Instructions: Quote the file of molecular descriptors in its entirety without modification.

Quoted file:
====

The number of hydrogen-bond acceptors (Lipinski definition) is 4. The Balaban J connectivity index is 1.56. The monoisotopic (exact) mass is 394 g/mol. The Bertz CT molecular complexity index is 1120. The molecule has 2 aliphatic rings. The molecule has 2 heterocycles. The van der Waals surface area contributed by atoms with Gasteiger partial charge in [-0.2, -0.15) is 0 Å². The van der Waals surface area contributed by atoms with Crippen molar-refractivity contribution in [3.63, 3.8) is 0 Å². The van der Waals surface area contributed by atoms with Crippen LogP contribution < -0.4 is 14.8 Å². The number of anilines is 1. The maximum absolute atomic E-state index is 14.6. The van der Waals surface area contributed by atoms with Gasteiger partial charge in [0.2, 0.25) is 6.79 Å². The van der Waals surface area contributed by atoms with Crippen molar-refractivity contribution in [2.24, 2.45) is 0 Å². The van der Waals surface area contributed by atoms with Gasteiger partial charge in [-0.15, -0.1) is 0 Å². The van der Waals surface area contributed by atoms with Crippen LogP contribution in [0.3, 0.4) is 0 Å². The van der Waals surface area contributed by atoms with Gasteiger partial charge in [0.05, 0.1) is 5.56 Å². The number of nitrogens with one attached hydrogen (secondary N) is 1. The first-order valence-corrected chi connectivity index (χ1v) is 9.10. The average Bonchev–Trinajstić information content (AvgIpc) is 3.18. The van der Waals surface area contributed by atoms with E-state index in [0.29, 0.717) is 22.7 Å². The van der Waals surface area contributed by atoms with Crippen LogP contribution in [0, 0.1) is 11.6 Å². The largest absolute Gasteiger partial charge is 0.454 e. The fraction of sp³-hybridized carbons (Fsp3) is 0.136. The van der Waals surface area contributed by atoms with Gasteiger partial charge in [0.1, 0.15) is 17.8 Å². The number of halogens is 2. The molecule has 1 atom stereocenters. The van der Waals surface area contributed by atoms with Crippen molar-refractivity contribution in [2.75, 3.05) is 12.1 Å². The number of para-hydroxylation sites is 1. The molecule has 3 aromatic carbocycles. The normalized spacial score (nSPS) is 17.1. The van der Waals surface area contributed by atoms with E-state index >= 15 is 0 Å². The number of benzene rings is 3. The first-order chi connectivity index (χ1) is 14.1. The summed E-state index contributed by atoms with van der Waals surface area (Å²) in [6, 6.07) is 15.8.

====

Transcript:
The number of hydrogen-bond acceptors (Lipinski definition) is 4. The Balaban J connectivity index is 1.56. The monoisotopic (exact) mass is 394 g/mol. The Bertz CT molecular complexity index is 1120. The molecule has 2 aliphatic rings. The molecule has 2 heterocycles. The van der Waals surface area contributed by atoms with Gasteiger partial charge in [-0.2, -0.15) is 0 Å². The van der Waals surface area contributed by atoms with Crippen molar-refractivity contribution in [3.63, 3.8) is 0 Å². The van der Waals surface area contributed by atoms with Crippen LogP contribution < -0.4 is 14.8 Å². The number of anilines is 1. The maximum absolute atomic E-state index is 14.6. The van der Waals surface area contributed by atoms with Gasteiger partial charge in [0.2, 0.25) is 6.79 Å². The van der Waals surface area contributed by atoms with Crippen molar-refractivity contribution in [2.24, 2.45) is 0 Å². The van der Waals surface area contributed by atoms with Gasteiger partial charge in [-0.15, -0.1) is 0 Å². The van der Waals surface area contributed by atoms with Crippen LogP contribution in [0.3, 0.4) is 0 Å². The van der Waals surface area contributed by atoms with Gasteiger partial charge in [0.05, 0.1) is 5.56 Å². The number of nitrogens with one attached hydrogen (secondary N) is 1. The first-order valence-corrected chi connectivity index (χ1v) is 9.10. The average Bonchev–Trinajstić information content (AvgIpc) is 3.18. The van der Waals surface area contributed by atoms with E-state index in [0.29, 0.717) is 22.7 Å². The van der Waals surface area contributed by atoms with Crippen LogP contribution in [0, 0.1) is 11.6 Å². The largest absolute Gasteiger partial charge is 0.454 e. The fraction of sp³-hybridized carbons (Fsp3) is 0.136. The van der Waals surface area contributed by atoms with Gasteiger partial charge in [0.1, 0.15) is 17.8 Å². The number of halogens is 2. The molecule has 1 atom stereocenters. The van der Waals surface area contributed by atoms with Crippen molar-refractivity contribution in [2.75, 3.05) is 12.1 Å². The number of para-hydroxylation sites is 1. The molecule has 3 aromatic carbocycles. The normalized spacial score (nSPS) is 17.1. The van der Waals surface area contributed by atoms with E-state index >= 15 is 0 Å². The number of benzene rings is 3. The first-order chi connectivity index (χ1) is 14.1. The summed E-state index contributed by atoms with van der Waals surface area (Å²) in [6, 6.07) is 15.8.